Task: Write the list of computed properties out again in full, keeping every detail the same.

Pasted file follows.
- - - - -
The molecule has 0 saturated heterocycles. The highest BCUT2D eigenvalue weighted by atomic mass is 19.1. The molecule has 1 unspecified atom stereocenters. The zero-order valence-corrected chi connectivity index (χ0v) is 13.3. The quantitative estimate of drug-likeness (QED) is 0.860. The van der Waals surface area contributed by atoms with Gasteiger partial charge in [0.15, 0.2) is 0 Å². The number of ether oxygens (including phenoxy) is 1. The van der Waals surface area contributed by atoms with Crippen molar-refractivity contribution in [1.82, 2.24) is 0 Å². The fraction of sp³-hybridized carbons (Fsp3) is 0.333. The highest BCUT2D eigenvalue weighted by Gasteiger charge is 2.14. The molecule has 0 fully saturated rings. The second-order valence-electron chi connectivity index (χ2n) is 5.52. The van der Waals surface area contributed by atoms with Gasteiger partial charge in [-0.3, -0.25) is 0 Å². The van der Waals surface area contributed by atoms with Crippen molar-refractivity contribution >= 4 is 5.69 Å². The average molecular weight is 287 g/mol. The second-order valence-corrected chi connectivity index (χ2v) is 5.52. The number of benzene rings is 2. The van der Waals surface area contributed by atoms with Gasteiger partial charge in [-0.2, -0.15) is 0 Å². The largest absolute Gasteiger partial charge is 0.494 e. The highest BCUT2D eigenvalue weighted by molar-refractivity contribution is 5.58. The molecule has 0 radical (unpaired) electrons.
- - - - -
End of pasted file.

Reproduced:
The molecule has 0 saturated heterocycles. The highest BCUT2D eigenvalue weighted by atomic mass is 19.1. The molecule has 1 unspecified atom stereocenters. The zero-order valence-corrected chi connectivity index (χ0v) is 13.3. The quantitative estimate of drug-likeness (QED) is 0.860. The van der Waals surface area contributed by atoms with Gasteiger partial charge in [0.15, 0.2) is 0 Å². The number of ether oxygens (including phenoxy) is 1. The van der Waals surface area contributed by atoms with Crippen molar-refractivity contribution in [1.82, 2.24) is 0 Å². The fraction of sp³-hybridized carbons (Fsp3) is 0.333. The highest BCUT2D eigenvalue weighted by Gasteiger charge is 2.14. The molecule has 0 fully saturated rings. The second-order valence-electron chi connectivity index (χ2n) is 5.52. The van der Waals surface area contributed by atoms with Gasteiger partial charge in [-0.3, -0.25) is 0 Å². The van der Waals surface area contributed by atoms with Crippen molar-refractivity contribution >= 4 is 5.69 Å². The average molecular weight is 287 g/mol. The second-order valence-corrected chi connectivity index (χ2v) is 5.52. The number of benzene rings is 2. The van der Waals surface area contributed by atoms with Gasteiger partial charge in [-0.2, -0.15) is 0 Å². The largest absolute Gasteiger partial charge is 0.494 e. The highest BCUT2D eigenvalue weighted by molar-refractivity contribution is 5.58. The molecule has 0 radical (unpaired) electrons.